Homer? Catch? It was neither for Cards, Reds
Instead of an out, Holliday's long single confirmed as ball hits top of wall
CINCINNATI -- For a few moments in the seventh inning of St. Louis' 7-6 win on Thursday, it wasn't clear if Cardinals slugger Matt Holliday had a wall-scraper home run or if the Reds had what could have been the defensive play of the year.
It turned out to be neither.
With St. Louis holding a 4-3 lead and Trevor Bell pitching for Cincinnati, runners were on first and second base with no outs. Holliday skied a fly ball to the right-center-field wall where center fielder Billy Hamilton made a leaping catch attempt.
At first glance, it appeared that the ball kissed off Hamilton's glove and into the glove of diving right fielder Jay Bruce, who was backing up on the play in spectacular fashion. At that point, there was confusion on what the call was as both Cardinals runners stopped and the Reds' defense attempted to convert a wild triple play.
"As Jay comes up, Bruce shows that he has the ball, and I think the base coaches have to be at least aware of that note to get a triple play," Cardinals manager Mike Matheny said. "And Kolten [Wong] had already stopped, too, [at second base], which kind of messed with the whole picture of what you saw. Ideally, what you want is to keep running, but you don't want to run into multiple outs either."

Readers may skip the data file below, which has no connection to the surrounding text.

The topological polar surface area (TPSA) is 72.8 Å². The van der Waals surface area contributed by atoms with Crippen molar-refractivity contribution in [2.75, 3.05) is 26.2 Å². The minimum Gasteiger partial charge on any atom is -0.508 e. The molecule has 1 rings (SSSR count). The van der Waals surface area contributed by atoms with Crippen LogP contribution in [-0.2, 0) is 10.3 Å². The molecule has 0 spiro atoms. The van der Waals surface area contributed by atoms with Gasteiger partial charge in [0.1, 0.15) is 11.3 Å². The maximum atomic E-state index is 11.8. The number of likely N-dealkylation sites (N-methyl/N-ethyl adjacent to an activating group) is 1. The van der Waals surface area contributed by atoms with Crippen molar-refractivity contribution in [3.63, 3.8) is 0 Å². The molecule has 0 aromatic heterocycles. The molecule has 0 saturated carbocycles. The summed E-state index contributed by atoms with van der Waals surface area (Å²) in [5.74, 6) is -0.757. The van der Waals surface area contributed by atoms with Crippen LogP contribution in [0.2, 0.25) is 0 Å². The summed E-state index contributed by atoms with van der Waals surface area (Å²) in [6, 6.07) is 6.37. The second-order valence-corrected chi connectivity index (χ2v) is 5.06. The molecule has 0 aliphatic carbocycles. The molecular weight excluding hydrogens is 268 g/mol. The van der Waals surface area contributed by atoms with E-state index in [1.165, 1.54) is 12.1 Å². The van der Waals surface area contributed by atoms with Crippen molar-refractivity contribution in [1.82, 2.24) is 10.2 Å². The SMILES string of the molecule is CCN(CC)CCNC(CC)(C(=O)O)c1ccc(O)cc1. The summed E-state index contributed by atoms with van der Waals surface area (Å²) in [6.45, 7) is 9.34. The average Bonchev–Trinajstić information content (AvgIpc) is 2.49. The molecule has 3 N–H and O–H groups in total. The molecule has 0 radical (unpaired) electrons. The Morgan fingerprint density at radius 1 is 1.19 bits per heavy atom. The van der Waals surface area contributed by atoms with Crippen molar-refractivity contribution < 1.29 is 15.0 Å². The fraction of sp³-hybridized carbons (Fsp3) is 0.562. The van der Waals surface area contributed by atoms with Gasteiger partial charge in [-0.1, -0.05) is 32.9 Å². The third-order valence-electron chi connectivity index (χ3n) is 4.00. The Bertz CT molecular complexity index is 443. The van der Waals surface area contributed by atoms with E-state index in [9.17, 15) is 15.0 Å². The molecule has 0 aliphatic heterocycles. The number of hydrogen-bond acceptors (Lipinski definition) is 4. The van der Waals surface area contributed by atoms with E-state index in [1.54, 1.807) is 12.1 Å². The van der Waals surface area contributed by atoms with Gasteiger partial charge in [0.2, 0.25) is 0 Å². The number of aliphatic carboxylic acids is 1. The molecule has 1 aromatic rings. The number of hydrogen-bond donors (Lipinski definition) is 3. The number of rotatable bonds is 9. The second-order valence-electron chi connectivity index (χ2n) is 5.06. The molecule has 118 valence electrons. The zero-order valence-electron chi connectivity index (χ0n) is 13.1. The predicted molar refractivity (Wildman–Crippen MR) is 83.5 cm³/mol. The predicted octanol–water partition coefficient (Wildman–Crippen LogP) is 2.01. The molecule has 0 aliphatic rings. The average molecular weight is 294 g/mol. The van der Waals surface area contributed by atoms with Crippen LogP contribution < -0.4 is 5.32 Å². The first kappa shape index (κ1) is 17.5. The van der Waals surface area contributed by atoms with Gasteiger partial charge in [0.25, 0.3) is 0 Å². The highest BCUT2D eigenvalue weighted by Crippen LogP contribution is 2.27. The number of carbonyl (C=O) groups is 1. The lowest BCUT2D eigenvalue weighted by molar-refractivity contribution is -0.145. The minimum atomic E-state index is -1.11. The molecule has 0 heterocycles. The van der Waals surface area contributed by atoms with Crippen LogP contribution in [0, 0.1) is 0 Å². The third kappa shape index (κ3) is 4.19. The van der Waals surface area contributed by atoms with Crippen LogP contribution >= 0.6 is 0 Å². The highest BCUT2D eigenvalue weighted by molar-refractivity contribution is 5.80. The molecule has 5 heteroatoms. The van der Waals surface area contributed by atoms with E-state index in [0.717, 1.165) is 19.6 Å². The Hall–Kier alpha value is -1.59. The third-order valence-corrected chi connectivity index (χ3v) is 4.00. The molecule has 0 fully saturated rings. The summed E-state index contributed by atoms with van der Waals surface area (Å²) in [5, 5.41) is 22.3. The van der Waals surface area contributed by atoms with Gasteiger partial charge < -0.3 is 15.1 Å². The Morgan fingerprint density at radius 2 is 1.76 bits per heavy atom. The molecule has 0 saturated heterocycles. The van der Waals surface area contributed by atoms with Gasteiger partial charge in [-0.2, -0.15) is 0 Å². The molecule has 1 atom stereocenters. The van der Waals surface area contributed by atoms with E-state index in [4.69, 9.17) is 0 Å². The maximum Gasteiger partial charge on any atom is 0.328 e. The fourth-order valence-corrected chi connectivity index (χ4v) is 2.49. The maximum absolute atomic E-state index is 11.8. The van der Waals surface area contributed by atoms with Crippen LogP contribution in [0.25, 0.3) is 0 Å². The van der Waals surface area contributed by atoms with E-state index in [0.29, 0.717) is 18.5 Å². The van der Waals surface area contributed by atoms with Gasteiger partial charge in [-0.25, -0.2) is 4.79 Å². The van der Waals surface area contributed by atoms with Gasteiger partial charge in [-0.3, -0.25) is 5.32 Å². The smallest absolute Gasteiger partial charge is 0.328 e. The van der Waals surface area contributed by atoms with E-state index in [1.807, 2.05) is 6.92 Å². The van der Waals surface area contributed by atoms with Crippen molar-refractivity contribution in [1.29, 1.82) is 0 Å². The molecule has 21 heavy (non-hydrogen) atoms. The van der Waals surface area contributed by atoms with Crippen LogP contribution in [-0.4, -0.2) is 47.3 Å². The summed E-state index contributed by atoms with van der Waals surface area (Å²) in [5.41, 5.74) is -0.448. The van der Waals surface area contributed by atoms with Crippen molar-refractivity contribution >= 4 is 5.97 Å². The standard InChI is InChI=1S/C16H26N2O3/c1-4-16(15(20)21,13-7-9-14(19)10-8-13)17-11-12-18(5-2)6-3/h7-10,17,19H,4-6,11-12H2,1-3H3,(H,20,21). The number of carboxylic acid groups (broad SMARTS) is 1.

Television replays showed that the ball missed Hamilton's glove and hit off the top of the wall.
"I pretty much saw it the way that it was. I saw it hit the wall. It was a confusing play," Holliday said.
After a two-minute and eight-second review, the call was confirmed as a single for Holliday.
"It was not a challenge," Reds manager Bryan Price said. "I thought this was a great job by the umpiring crew to decide to review the play before there was ever a challenge."
The complications came when the umpires disagreed on the initial call.
"What ended up happening is, one umpire ruled out and the other one ruled safe," Price said. "There was a little bit of discrepancy there. Gary Cederstrom, the crew chief, decided to review the play without my request, because they wanted to get the call right. What we found was the ball got over Billy's glove, hit the top of the wall and came back in play, and they got the right call."
There was also discussion about where to position the runners. It was decided that the bases would be loaded and no one scored on the hit.
"If the umpire at first would have called out, which may have affected the way our guys ran the bases, we may have had a different discussion," Matheny said. "But he was clear that he called safe."
As it turned out, all three runners scored in the top of the seventh, and the Cardinals emerged with a series victory.